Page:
TribLIVE

| Neighborhoods

 
Larger text Larger text Smaller text Smaller text | Order Photo Reprints

Skatepark will bring more than memories to Carnegie

Andrew Russell | Tribune-Review - Mary Pitcher of Scott Township hugs her son, John Pitcher, 31, also of Scott, with his son and her grandson, Rook Pitcher, 3, in front of the future site of Pitcher Park Memorial Skatepark at Carnegie Park, Friday. The park will be built in memory of Pitcher's two sons, Stephen and Vincent, who drowned in the Warren County reservoir in 2008 with funds, from the Pitcher Park Memorial Skate Park Foundation, the Tony Hawk Foundation and the Ken and Carol Schultz foundation.
<div style='float:right;width:100%;' align='right'><em>Andrew Russell  |  Tribune-Review</em></div>Mary Pitcher of Scott Township hugs her son, John Pitcher, 31, also of Scott, with his son and her grandson, Rook Pitcher, 3, in front of the future site of Pitcher Park Memorial Skatepark at Carnegie Park, Friday. The park will be built in memory of Pitcher's two sons, Stephen and Vincent,  who drowned in the Warren County reservoir in 2008 with funds, from the Pitcher Park Memorial Skate Park Foundation, the Tony Hawk Foundation and the Ken and Carol Schultz foundation.
Submitted - Pitcher Park Memorial Skatepark Ground Breaking artist rendering.
<div style='float:right;width:100%;' align='right'><em>Submitted</em></div>Pitcher Park Memorial Skatepark Ground Breaking artist rendering.

Email Newsletters

Click here to sign up for one of our email newsletters.

'American Coyotes' Series

Traveling by Jeep, boat and foot, Tribune-Review investigative reporter Carl Prine and photojournalist Justin Merriman covered nearly 2,000 miles over two months along the border with Mexico to report on coyotes — the human traffickers who bring illegal immigrants into the United States. Most are Americans working for money and/or drugs. This series reports how their operations have a major impact on life for residents and the environment along the border — and beyond.

Tuesday, July 2, 2013, 9:00 p.m.
 

Mary Pitcher hopes the skatepark she envisions will benefit Carnegie, in addition to memorializing her sons.

“A skatepark will bring more business,” Pitcher said. “We think it will become a destination skatepark. It will bring business to restaurants, shops and everything.”

A ceremony marking the start of construction on Pitcher Park in Carnegie Park is set for 7 p.m. Sunday, nearly five years to the day since two of Pitcher's sons were killed during a camping trip. Vincent, 21, and Stephen, 19, drowned in Kinzua Reservoir on July 15, 2008.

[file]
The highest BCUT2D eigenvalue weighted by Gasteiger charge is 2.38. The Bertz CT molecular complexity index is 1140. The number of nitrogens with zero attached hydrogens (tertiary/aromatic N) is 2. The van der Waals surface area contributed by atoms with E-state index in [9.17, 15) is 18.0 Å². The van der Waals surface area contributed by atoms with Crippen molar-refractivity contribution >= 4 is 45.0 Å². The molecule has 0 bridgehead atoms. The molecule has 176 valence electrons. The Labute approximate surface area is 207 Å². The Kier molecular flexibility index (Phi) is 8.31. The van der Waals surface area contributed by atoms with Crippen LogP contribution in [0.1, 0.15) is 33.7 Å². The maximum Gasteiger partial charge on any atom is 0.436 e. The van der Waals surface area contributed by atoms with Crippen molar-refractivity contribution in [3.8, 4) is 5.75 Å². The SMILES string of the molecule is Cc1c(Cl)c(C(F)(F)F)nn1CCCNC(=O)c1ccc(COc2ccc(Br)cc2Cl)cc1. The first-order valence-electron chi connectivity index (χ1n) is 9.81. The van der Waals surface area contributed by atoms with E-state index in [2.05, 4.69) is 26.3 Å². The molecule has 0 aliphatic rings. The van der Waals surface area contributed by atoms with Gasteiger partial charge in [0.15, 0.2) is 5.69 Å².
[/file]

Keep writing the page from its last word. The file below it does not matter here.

The $600,000 park has been funded largely by a grant from the Ken & Carol Schultz Foundation, an Arizona nonprofit run by former Bridgeville resident Ken Schultz, with the foundation and borough raising 15 percent of the total.

The Tony Hawk Foundation disbursed the grant money, and Grindline Skateparks of Seattle designed and will build the skatepark with a large, unique full pipe, two bowls and a street course with obstacles. Construction could be complete in four to five months.

Philip Salvato of 3rd Street Gallery in Carnegie said the park will be a positive for the community.

“I think, overall, it will be good for the area,” he said. “I just wish the park were closer to town. But I do think it will bring people into town.”

A skatepark can have a far-reaching impact on a community, said Peter Whitley, programs director for Hawk's foundation, based in Vista, Calif.

“We're turning kids from a perceived public nuisance to regular kids who are athletic and passionate,” Whitley said. “It legitimizes what these kids are already doing.”

On top of that, he said, the complex will promote a healthy, active lifestyle among youths.

“Childhood obesity is such a big deal,” Whitley said. “We're always talking about getting kids out and having them be a part of the community. It makes sense to draw them into places where they can do that.”

Pitcher said she feels strongly about this.

“It's a vicious cycle with these kids,” she said. “They skate and bike in groups, and anytime people see a bunch of kids in a group, it's automatically considered a gang.”

Pitcher said kids who skateboard are discriminated against because they have no place to go. They end up in parking lots or on the street, which leads to run-ins with police, she said.

While the foundation doesn't have much data specifically on the economic impact of the parks on communities, Whitley said feedback from community leaders in skatepark towns has been positive.

“When a skatepark opens, it can draw people from the outlying communities to bring their kids to the skatepark,” he said.

John Rusnak, borough engineer in Bellevue, said he has seen this firsthand in Bellevue's recently opened skate plaza.

“I've talked to people out skating, and they're from places like Washington and Somerset,” he said. “Word gets out amongst the skateboard community, and when they hear of something new people want to get out there and see what's there.”

Pitcher, of Scott, tried unsuccessfully to locate the skatepark in Dormont, then looked at sites in Mt. Lebanon and Scott before an agreement was reached with Carnegie officials to put the complex in the borough park off Forsythe Road.

Fundraising continues for a spectator area at Pitcher Park, through memorial brick sales and other programs.

Megan Guza is a staff writer for Trib Total Media. She can be reached at 4120388-5810 or mguza@tribweb.com.

Add Megan Guza to your Google+ circles.

Subscribe today! Click here for our subscription offers.

 

 

 


Show commenting policy

Most-Read Carlynton

  1. Oyler: Pa. rivers, precipitation enable us to enjoy water without worry
  2. Town Talk: Carnegie couple celebrates 50th wedding anniversary
  3. New signs welcome motorists to Carnegie
  4. Musicians ready to perform at Teenage Takeover 3 in Bloomfield